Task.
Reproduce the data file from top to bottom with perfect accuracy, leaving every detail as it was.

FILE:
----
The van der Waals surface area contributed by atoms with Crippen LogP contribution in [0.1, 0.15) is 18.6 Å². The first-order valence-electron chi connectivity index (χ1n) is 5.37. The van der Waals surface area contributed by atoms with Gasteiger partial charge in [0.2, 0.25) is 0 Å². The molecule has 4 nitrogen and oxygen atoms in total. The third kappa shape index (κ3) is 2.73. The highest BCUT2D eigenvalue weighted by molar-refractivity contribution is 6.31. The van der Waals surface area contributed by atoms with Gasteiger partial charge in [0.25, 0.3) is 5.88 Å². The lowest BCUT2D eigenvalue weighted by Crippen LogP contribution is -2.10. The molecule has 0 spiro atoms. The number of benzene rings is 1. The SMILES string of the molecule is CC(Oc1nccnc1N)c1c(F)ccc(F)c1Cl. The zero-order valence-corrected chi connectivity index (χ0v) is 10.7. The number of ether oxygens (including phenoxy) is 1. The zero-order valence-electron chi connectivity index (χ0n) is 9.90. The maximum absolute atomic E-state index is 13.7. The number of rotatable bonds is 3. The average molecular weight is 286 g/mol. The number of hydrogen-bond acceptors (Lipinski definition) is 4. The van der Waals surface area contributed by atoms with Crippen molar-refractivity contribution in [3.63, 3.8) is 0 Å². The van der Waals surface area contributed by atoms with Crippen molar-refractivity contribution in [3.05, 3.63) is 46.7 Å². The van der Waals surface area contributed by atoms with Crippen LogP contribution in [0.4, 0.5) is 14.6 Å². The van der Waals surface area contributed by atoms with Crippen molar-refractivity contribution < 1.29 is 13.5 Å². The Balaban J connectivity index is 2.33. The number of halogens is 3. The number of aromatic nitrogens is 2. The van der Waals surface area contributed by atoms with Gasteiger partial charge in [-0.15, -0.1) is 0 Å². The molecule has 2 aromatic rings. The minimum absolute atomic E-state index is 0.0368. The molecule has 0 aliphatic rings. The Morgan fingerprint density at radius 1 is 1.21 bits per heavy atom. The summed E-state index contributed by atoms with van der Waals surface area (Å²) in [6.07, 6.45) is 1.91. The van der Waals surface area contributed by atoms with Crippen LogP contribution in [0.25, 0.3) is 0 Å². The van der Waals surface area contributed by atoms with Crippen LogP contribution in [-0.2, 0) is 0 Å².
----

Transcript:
The van der Waals surface area contributed by atoms with Crippen LogP contribution in [0.1, 0.15) is 18.6 Å². The first-order valence-electron chi connectivity index (χ1n) is 5.37. The van der Waals surface area contributed by atoms with Gasteiger partial charge in [0.2, 0.25) is 0 Å². The molecule has 4 nitrogen and oxygen atoms in total. The third kappa shape index (κ3) is 2.73. The highest BCUT2D eigenvalue weighted by molar-refractivity contribution is 6.31. The van der Waals surface area contributed by atoms with Gasteiger partial charge in [0.25, 0.3) is 5.88 Å². The lowest BCUT2D eigenvalue weighted by Crippen LogP contribution is -2.10. The molecule has 0 spiro atoms. The number of benzene rings is 1. The SMILES string of the molecule is CC(Oc1nccnc1N)c1c(F)ccc(F)c1Cl. The zero-order valence-corrected chi connectivity index (χ0v) is 10.7. The number of ether oxygens (including phenoxy) is 1. The zero-order valence-electron chi connectivity index (χ0n) is 9.90. The maximum absolute atomic E-state index is 13.7. The number of rotatable bonds is 3. The average molecular weight is 286 g/mol. The number of hydrogen-bond acceptors (Lipinski definition) is 4. The van der Waals surface area contributed by atoms with Crippen molar-refractivity contribution in [3.63, 3.8) is 0 Å². The van der Waals surface area contributed by atoms with Crippen molar-refractivity contribution in [3.05, 3.63) is 46.7 Å². The van der Waals surface area contributed by atoms with Crippen LogP contribution in [0.4, 0.5) is 14.6 Å². The van der Waals surface area contributed by atoms with Crippen molar-refractivity contribution < 1.29 is 13.5 Å². The Balaban J connectivity index is 2.33. The number of halogens is 3. The number of aromatic nitrogens is 2. The van der Waals surface area contributed by atoms with Gasteiger partial charge in [-0.15, -0.1) is 0 Å². The molecule has 2 aromatic rings. The minimum absolute atomic E-state index is 0.0368. The molecule has 0 aliphatic rings. The Morgan fingerprint density at radius 1 is 1.21 bits per heavy atom. The summed E-state index contributed by atoms with van der Waals surface area (Å²) in [6.07, 6.45) is 1.91. The van der Waals surface area contributed by atoms with Crippen LogP contribution in [0.25, 0.3) is 0 Å². The van der Waals surface area contributed by atoms with Crippen LogP contribution in [-0.2, 0) is 0 Å².